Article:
Federer battles back from the brink to avoid first-round humiliation
Tuesday 22 June 2010
Those who arrived in south-west London yesterday feeling like guests at the wrong wedding were very quickly disabused of the notion that the main sporting excitement is unfolding elsewhere, for at precisely 3.41pm on Wimbledon's opening day the defending champion and top seed Roger Federer found himself confronting the supreme indignity of serving – against Alejandro Falla, a Colombian ranked 65th in the world – to stay in a championship that had barely begun. The World Cup might have served up some surprises – Italy failing to beat New Zealand, a German missing a penalty, England fans thinking back fondly to the Sven-Goran Eriksson era – but nothing like the shock waves that would have been generated had Federer, in pursuit of a record-equalling seventh men's singles title, lost in his opening match.
The records will show, of course, that he didn't. After a remarkable contest on Centre Court lasting three hours and 18 minutes, the champion prevailed 5-7, 4-6, 6-4, 7-6, 6-0. But it was an epic slog, and the statistics show just how unexpected was the spectacle of Federer coming so close to first-round defeat. He hasn't lost in the first round here since 2002, when he was defeated by Mario Ancic. Four times in his Grand Slam career, five times overall, he has won five-setters after trailing two sets to love. But never at Wimbledon. Moreover, he has already played 26-year-old Falla on grass this month, at Halle less than a fortnight ago, and he strolled it, 6-1, 6-2. The two also met at this year's French Open, and there too Federer won in straight sets.
There seemed no reason during the knock-up yesterday to think that victory for Federer over the left-handed Falla would not, again, be a stroll. After all, it is hard to think of any sporting performer who habitually looks more elegantly comfortable in any arena than the Swiss on Centre Court, especially this early in the championship. Michael Holding gliding in to bowl at Sabina Park, perhaps. But there were moments here when Federer just could not find his line and length. Indeed, just to refer one last time to that other sporting event currently taking place, if Wayne Rooney could find the net in South Africa even a fraction as often as the Federer forehand did yesterday, they'd already be making room for him on the fourth plinth in Trafalgar Square. Federer's forehand is normally one of the great sights in tennis, almost matched by that flamboyant, whipped backhand, yet both were strangely out of sorts. "My whole game was sort of in disarray," he admitted afterwards.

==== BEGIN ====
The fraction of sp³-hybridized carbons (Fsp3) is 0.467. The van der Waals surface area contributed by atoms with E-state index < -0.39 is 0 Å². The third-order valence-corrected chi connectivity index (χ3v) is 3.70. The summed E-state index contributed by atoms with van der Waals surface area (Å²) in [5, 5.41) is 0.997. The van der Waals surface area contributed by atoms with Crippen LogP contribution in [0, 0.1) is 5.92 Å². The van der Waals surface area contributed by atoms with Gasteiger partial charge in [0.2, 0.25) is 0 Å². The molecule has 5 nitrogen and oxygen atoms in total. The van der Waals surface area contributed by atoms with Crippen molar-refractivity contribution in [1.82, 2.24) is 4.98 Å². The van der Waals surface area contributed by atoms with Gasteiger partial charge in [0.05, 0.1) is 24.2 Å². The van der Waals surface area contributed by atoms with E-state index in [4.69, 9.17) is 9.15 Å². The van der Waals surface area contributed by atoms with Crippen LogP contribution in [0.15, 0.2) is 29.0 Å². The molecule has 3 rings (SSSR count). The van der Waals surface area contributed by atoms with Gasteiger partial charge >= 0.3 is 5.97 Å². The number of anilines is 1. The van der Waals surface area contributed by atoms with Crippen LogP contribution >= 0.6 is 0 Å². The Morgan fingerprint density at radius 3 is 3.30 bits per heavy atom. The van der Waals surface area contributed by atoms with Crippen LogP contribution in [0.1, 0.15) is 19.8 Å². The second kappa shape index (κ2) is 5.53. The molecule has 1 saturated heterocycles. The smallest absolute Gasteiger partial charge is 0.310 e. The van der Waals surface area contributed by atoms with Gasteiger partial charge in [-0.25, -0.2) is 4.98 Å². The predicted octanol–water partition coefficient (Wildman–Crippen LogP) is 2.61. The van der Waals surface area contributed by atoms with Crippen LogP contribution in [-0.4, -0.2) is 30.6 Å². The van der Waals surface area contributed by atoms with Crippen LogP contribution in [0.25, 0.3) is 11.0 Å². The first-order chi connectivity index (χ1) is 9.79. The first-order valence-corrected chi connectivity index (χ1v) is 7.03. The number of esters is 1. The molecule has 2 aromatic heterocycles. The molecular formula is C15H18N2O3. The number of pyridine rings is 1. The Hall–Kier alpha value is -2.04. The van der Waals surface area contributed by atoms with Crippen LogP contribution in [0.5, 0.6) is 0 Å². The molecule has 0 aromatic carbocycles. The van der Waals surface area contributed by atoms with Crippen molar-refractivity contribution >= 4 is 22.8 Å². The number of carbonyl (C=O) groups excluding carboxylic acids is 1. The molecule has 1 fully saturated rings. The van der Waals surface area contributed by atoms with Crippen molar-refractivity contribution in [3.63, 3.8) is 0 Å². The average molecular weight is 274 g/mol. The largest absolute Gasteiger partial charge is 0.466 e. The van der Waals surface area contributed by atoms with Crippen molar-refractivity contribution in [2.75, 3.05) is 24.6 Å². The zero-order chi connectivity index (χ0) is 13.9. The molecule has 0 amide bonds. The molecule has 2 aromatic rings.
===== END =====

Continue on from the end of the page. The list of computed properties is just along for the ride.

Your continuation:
It would be unfair to focus too much on the champion's uncharacteristic defects, however, because the truth is that Falla played the match of his life, and later acknowledged as much. "I think today is a special day for me in tennis," he said. It could easily have been even more special. Every time the crowd sensed that big-occasion nerves were finally getting to the Colombian, they seemed to get to his illustrious opponent instead. Serving at 5-4, Falla had three points to win the second set, all saved by Federer. A comeback seemed imminent. But at the fourth attempt, with a marvellous, kicking second serve that completely foxed the man with 16 Grand Slams to his name, Falla moved two sets ahead.
At 4-4 in the third set, with Falla 0-40 against the Federer serve, there was a palpable feeling in the near-capacity crowd that they were about to witness one of the great Wimbledon upsets. But Federer saved all three break points, and a fourth, finally bagging game point by turning redoubtable defence into scintillating attack. In the fourth set, with Falla serving for a 5-3 lead, Federer again seemed about to turn the tables, greeting a break point with that discreet little fist pump that looks as if he is knocking gently on an imaginary door. But again Falla defied the crowd's expectations, and possibly his own as well, holding serve to lead 5-3. With Federer having held to save the match, Falla then served to win it, but for the first time seemed prey to nerves, perhaps in trembling recognition of what, possibly, he was about to achieve. By the time Federer won the tie-break 7-1, the writing was on the wall in fluorescent yellow, and the final set was the formality that everyone had expected the entire match to be.
There were tales of the unexpected elsewhere, too. Marin Cilic, seeded 11, was beaten in straight sets by the German Florian Mayer, and the seventh seed, Russia's Nikolay Davydenko, had a memorable tussle with the South African Kevin Anderson, taking four hours and 13 minutes to win in five sets. It was the longest five-setter of the day, but by no means the most dramatic.
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